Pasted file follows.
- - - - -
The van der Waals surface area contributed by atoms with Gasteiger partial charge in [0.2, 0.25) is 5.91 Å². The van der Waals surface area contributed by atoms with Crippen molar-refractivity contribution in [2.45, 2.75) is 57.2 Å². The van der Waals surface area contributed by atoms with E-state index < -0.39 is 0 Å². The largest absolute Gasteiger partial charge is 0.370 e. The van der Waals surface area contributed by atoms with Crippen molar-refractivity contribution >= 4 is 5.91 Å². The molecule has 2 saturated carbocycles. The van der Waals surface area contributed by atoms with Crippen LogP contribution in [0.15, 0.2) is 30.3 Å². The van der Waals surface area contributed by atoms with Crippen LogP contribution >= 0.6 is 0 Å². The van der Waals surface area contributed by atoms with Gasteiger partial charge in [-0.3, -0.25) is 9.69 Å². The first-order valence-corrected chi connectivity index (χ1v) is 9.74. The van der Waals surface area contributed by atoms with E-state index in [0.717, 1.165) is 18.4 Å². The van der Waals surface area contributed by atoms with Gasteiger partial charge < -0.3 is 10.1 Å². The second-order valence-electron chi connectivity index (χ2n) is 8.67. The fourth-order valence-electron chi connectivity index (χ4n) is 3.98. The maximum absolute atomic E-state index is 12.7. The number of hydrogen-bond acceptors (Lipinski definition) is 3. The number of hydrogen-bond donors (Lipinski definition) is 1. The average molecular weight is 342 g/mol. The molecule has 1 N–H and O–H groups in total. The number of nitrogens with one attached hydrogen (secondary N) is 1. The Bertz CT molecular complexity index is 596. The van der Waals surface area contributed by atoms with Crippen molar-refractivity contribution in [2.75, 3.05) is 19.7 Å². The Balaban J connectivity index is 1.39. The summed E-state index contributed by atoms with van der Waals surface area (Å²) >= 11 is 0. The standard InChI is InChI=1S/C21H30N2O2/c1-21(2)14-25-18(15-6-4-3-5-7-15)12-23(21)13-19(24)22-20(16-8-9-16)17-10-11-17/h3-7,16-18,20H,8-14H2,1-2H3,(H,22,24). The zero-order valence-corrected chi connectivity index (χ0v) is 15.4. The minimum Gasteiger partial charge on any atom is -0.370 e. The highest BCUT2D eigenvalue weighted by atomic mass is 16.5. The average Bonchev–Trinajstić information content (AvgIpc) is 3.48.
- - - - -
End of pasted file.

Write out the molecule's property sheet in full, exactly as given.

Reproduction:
The van der Waals surface area contributed by atoms with Gasteiger partial charge in [0.2, 0.25) is 5.91 Å². The van der Waals surface area contributed by atoms with Crippen molar-refractivity contribution in [2.45, 2.75) is 57.2 Å². The van der Waals surface area contributed by atoms with E-state index < -0.39 is 0 Å². The largest absolute Gasteiger partial charge is 0.370 e. The van der Waals surface area contributed by atoms with Crippen molar-refractivity contribution >= 4 is 5.91 Å². The molecule has 2 saturated carbocycles. The van der Waals surface area contributed by atoms with Crippen LogP contribution in [0.15, 0.2) is 30.3 Å². The van der Waals surface area contributed by atoms with Crippen LogP contribution >= 0.6 is 0 Å². The van der Waals surface area contributed by atoms with Gasteiger partial charge in [-0.3, -0.25) is 9.69 Å². The first-order valence-corrected chi connectivity index (χ1v) is 9.74. The van der Waals surface area contributed by atoms with E-state index in [0.717, 1.165) is 18.4 Å². The van der Waals surface area contributed by atoms with Gasteiger partial charge < -0.3 is 10.1 Å². The second-order valence-electron chi connectivity index (χ2n) is 8.67. The fourth-order valence-electron chi connectivity index (χ4n) is 3.98. The maximum absolute atomic E-state index is 12.7. The number of hydrogen-bond acceptors (Lipinski definition) is 3. The number of hydrogen-bond donors (Lipinski definition) is 1. The average molecular weight is 342 g/mol. The molecule has 1 N–H and O–H groups in total. The number of nitrogens with one attached hydrogen (secondary N) is 1. The Bertz CT molecular complexity index is 596. The van der Waals surface area contributed by atoms with Crippen molar-refractivity contribution in [2.75, 3.05) is 19.7 Å². The Balaban J connectivity index is 1.39. The summed E-state index contributed by atoms with van der Waals surface area (Å²) >= 11 is 0. The standard InChI is InChI=1S/C21H30N2O2/c1-21(2)14-25-18(15-6-4-3-5-7-15)12-23(21)13-19(24)22-20(16-8-9-16)17-10-11-17/h3-7,16-18,20H,8-14H2,1-2H3,(H,22,24). The zero-order valence-corrected chi connectivity index (χ0v) is 15.4. The minimum Gasteiger partial charge on any atom is -0.370 e. The highest BCUT2D eigenvalue weighted by atomic mass is 16.5. The average Bonchev–Trinajstić information content (AvgIpc) is 3.48.